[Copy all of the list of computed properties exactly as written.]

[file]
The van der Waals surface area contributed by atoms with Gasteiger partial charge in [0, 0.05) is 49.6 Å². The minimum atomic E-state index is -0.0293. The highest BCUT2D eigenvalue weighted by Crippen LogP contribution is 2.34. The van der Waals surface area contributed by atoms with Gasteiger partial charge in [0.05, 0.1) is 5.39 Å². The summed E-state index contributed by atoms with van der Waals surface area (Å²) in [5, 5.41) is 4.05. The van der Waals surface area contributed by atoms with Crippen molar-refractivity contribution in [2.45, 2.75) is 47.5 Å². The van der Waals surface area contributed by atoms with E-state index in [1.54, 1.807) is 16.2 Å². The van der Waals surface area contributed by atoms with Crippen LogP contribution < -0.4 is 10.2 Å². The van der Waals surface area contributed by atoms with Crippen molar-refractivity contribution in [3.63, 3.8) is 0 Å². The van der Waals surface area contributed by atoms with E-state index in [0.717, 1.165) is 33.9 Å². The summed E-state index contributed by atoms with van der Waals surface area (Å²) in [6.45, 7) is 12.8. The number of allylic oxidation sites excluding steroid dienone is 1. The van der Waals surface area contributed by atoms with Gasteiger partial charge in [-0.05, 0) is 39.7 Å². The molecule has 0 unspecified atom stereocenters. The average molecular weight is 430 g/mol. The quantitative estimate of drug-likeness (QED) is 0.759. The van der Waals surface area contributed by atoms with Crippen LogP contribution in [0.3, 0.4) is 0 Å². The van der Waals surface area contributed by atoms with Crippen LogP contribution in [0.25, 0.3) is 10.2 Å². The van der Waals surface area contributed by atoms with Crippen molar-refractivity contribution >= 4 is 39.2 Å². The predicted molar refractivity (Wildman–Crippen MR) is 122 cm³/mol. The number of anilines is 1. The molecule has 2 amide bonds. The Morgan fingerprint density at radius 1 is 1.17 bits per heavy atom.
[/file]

The van der Waals surface area contributed by atoms with Gasteiger partial charge in [0, 0.05) is 49.6 Å². The minimum atomic E-state index is -0.0293. The highest BCUT2D eigenvalue weighted by Crippen LogP contribution is 2.34. The van der Waals surface area contributed by atoms with Gasteiger partial charge in [0.05, 0.1) is 5.39 Å². The summed E-state index contributed by atoms with van der Waals surface area (Å²) in [5, 5.41) is 4.05. The van der Waals surface area contributed by atoms with Crippen molar-refractivity contribution in [2.45, 2.75) is 47.5 Å². The van der Waals surface area contributed by atoms with E-state index in [1.54, 1.807) is 16.2 Å². The van der Waals surface area contributed by atoms with Crippen LogP contribution < -0.4 is 10.2 Å². The van der Waals surface area contributed by atoms with Crippen molar-refractivity contribution in [3.63, 3.8) is 0 Å². The van der Waals surface area contributed by atoms with E-state index in [0.717, 1.165) is 33.9 Å². The summed E-state index contributed by atoms with van der Waals surface area (Å²) in [6.45, 7) is 12.8. The number of allylic oxidation sites excluding steroid dienone is 1. The van der Waals surface area contributed by atoms with Gasteiger partial charge in [-0.05, 0) is 39.7 Å². The molecule has 0 unspecified atom stereocenters. The average molecular weight is 430 g/mol. The quantitative estimate of drug-likeness (QED) is 0.759. The van der Waals surface area contributed by atoms with Crippen LogP contribution in [0.3, 0.4) is 0 Å². The van der Waals surface area contributed by atoms with Crippen LogP contribution in [0.25, 0.3) is 10.2 Å². The van der Waals surface area contributed by atoms with Crippen molar-refractivity contribution >= 4 is 39.2 Å². The predicted molar refractivity (Wildman–Crippen MR) is 122 cm³/mol. The number of anilines is 1. The molecule has 2 amide bonds. The Morgan fingerprint density at radius 1 is 1.17 bits per heavy atom.